It’s a well done site.  I’m probably going to be using it more with my International Baccalaureate Theory of Knowledge class than with my English Language Learners.

The Under-Told Stories Project is a partnership of Saint John’s University and the PBS News Hour, and has a video collection of international news stories. Here is how it describes itself:

The Under-Told Stories Project works to expand, sustain and improve coverage of the world outside America in broadcast, print and emerging new media outlets. Our challenge is to direct American eyes to the daily concerns of far away people who increasingly affect our lives. We hope to reawaken the generous curiosity of Americans –our students in particular– about a world we can no longer ignore.

Many teachers are familiar with the Newseum’s great resource of showing the front pages each day from newspapers around the world. However, some people (like me) might not know about their cool interactive map that lets you roll over the country and then it shows you the front page.

The Newseum has also just launched a new project — the Newseum Digital Classroom. They’re still in “closed beta,” so you have to request a registration key. Even without the key, though, you can check out a lot of their preview resources.

Newspaper Map shows you the front pages of newspapers from around the world, displayed on a Google Map. If it just stopped at that, it wouldn’t be much different from the well-known Newseum display of the same thing. But it doesn’t stop there. Unlike the Newseum, Newspaper Map lets you click on the front page to gain access to the entire newspaper. And, even better, with one quick click, you can choose the language you want the paper translated into. It’s very simple and easy to access.

This is how Worldcrunch describes itself:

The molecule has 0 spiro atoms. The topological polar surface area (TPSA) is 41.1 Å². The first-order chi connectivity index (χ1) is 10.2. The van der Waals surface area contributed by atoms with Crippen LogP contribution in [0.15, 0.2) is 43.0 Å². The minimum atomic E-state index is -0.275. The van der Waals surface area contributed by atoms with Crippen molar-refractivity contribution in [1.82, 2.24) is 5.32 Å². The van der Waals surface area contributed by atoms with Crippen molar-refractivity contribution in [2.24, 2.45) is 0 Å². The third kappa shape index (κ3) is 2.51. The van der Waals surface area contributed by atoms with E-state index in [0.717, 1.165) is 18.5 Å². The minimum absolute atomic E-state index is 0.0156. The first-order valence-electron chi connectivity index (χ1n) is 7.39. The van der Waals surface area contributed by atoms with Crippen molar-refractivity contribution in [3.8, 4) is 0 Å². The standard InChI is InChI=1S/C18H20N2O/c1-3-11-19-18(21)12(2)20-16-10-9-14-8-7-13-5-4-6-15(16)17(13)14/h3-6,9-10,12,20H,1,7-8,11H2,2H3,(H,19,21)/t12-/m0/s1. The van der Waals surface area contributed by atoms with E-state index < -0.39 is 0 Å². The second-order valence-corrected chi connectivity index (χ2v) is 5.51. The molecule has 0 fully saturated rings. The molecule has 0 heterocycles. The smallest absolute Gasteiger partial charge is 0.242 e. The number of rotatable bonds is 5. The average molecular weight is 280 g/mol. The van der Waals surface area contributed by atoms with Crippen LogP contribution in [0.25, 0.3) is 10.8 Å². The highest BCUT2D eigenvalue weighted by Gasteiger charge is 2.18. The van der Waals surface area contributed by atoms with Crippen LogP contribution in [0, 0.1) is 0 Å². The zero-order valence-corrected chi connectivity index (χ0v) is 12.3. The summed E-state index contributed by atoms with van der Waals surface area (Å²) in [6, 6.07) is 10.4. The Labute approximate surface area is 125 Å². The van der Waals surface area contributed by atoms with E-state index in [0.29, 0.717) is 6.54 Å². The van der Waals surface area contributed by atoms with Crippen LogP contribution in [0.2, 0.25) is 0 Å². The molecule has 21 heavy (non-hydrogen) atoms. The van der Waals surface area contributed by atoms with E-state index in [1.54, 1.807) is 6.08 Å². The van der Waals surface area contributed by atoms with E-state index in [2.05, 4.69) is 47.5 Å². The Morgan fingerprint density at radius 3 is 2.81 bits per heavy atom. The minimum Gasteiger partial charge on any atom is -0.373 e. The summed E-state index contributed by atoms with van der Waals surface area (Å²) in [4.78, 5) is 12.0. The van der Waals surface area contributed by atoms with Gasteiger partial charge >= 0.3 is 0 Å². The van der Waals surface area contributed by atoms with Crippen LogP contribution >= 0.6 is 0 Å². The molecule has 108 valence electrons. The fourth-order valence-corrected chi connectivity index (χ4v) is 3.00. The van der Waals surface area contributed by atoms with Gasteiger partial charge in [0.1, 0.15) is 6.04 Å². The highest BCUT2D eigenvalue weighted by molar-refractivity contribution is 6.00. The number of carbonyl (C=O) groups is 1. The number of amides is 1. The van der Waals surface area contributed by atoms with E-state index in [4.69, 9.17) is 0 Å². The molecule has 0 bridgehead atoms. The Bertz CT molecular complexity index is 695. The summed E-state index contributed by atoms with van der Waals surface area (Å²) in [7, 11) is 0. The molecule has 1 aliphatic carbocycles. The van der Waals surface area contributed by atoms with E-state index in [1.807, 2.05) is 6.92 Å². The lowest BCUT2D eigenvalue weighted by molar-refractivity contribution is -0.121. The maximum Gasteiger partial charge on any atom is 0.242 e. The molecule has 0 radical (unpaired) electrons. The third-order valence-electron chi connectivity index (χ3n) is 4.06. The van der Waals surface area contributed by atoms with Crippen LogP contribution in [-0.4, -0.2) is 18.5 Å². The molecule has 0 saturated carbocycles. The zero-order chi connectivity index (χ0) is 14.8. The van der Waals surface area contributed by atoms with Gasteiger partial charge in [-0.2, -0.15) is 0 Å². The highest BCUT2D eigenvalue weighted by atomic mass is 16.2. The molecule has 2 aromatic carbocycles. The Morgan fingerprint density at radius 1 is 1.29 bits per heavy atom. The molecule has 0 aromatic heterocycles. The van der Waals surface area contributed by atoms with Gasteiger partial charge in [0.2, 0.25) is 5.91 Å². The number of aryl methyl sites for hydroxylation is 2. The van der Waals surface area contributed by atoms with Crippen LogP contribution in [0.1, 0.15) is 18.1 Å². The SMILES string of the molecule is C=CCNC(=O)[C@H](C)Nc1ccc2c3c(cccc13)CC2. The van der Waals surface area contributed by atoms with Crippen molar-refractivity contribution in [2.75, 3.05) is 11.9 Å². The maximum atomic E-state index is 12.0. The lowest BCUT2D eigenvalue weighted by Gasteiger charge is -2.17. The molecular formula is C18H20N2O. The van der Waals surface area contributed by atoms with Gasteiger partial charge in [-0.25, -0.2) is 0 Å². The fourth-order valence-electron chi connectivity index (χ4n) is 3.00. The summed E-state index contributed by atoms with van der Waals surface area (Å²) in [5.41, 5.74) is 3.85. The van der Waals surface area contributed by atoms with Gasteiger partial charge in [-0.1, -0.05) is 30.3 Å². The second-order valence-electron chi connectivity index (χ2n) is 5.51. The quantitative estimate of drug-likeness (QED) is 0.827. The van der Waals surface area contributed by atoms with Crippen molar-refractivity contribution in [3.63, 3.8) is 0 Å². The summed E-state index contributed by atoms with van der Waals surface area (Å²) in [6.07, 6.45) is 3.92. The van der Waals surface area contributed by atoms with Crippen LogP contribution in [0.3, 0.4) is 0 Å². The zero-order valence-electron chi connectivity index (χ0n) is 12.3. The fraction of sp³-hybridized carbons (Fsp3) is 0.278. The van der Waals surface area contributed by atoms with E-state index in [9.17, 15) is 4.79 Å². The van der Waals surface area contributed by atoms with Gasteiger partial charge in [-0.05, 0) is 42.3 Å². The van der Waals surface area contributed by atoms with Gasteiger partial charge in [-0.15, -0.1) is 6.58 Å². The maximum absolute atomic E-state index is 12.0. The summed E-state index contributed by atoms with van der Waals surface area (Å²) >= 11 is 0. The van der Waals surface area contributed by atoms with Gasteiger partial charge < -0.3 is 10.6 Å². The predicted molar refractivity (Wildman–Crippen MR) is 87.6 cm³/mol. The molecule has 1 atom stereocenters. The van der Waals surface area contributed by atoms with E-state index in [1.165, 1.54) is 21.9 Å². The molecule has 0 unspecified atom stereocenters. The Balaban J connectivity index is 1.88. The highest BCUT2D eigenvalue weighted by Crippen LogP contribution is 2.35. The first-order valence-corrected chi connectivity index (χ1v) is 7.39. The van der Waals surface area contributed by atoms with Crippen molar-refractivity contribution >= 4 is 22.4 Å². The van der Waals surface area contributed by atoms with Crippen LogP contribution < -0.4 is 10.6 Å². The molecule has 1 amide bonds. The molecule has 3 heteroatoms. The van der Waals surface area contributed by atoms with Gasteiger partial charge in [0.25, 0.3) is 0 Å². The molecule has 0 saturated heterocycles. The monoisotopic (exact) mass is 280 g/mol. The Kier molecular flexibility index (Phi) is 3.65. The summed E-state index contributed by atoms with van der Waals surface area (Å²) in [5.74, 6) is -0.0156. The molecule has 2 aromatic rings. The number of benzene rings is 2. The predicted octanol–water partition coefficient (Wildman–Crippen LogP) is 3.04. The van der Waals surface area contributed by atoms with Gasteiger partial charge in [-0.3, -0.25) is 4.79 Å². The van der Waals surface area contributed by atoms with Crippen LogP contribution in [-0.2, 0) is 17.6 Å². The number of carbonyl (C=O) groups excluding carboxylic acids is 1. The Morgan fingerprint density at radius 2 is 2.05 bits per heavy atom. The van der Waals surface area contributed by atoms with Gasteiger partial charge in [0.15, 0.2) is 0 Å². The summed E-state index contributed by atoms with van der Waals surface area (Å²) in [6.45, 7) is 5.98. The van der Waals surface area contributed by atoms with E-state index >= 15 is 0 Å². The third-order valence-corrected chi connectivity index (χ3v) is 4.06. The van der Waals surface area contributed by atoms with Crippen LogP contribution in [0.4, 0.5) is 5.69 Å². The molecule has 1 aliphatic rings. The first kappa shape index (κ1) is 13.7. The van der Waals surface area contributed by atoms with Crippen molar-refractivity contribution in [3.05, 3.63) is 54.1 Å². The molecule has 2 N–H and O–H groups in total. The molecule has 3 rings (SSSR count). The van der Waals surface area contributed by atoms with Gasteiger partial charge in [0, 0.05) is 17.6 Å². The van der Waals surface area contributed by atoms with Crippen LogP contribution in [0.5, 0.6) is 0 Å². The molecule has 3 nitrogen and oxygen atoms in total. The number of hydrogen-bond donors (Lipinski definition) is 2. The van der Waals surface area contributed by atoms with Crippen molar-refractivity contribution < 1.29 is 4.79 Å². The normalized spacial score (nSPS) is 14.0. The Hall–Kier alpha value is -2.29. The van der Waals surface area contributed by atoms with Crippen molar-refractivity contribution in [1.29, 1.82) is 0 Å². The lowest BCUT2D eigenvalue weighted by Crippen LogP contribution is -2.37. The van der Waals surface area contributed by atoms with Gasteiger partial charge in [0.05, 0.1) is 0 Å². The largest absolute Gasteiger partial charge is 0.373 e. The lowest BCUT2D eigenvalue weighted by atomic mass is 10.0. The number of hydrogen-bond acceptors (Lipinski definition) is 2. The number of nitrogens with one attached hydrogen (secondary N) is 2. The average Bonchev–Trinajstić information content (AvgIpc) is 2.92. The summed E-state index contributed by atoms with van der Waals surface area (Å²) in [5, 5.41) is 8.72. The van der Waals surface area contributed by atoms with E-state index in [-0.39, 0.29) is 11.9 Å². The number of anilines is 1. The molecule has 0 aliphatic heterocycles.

Worldcrunch delivers the best global journalism previously shut off from English language readers: selecting, translating and editing content from top foreign-language outlets.

This is how preeeurop describes itself:

Presseurop.eu is a Paris-based news website publishing a daily selection of articles chosen from more than 200 international news titles, then translated into ten languages (English, German, French, Spanish, Romanian, Italian, Portuguese, Dutch, Polish and Czech).

Glocal collects a great deal of online news video in the United States and makes it easily searchable by topic and geography. TechCrunch has an extensive post on it. It’s sort of a one-country version of several sites I have on this list. A number of sites show news videos from around the world, and they’re useful to have students see how the same event is “played” depending upon the country where the news is being shown. Glocal can be used is a similar, though more limited, way.

I’m very interested in hearing additional suggestions of resources, so please feel free to leave them in the comments section.

If you found this post useful, you might want to look at previous “The Best…” lists and also consider subscribing to this blog for free.

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Author: Larry Ferlazzo

I'm a high school teacher in Sacramento, CA.

2 Comments

  1. If you’re looking for resources to support the development of media literacy, look no farther than the NAMLE MARKETPLACE, a project of the National Assocation for Media Literacy Education (NAMLE) The site has over 200 books, videos, DVDs, curriculum materials, — everything from Len Masterman’s 1985 classic, “Teaching the Media” to the latest guides for using wikis, blogs, podcasts, video games, etc. in the classroom.

    Located at http://www.namlemarketplace.org , the site is curated and coordinated by Elizabeth Thoman, founder of the Center for Media Literacy which used to have a similar section on their website. But that one is closed now and Liz has taken her considerable knowledge of media literacy resources and their best use to NAMLE, an organization that all in media literacy should also join: http://www.NAMLE.net. If you’re a member, you’ll qualify for discounts and FREE shipping in the Marketplace.

    NAMLE is working hard on its website right now intending to be the “go to” place for all things media literacy. All proceeds from sales in the marketplace support the expansion of NAMLE’s website.

  2. What I learned that might affect the work of historians from different parts of the world fifty or one hundred years from today that this website might actually be really helpful to other people in the world. It can inspire people about knowledge.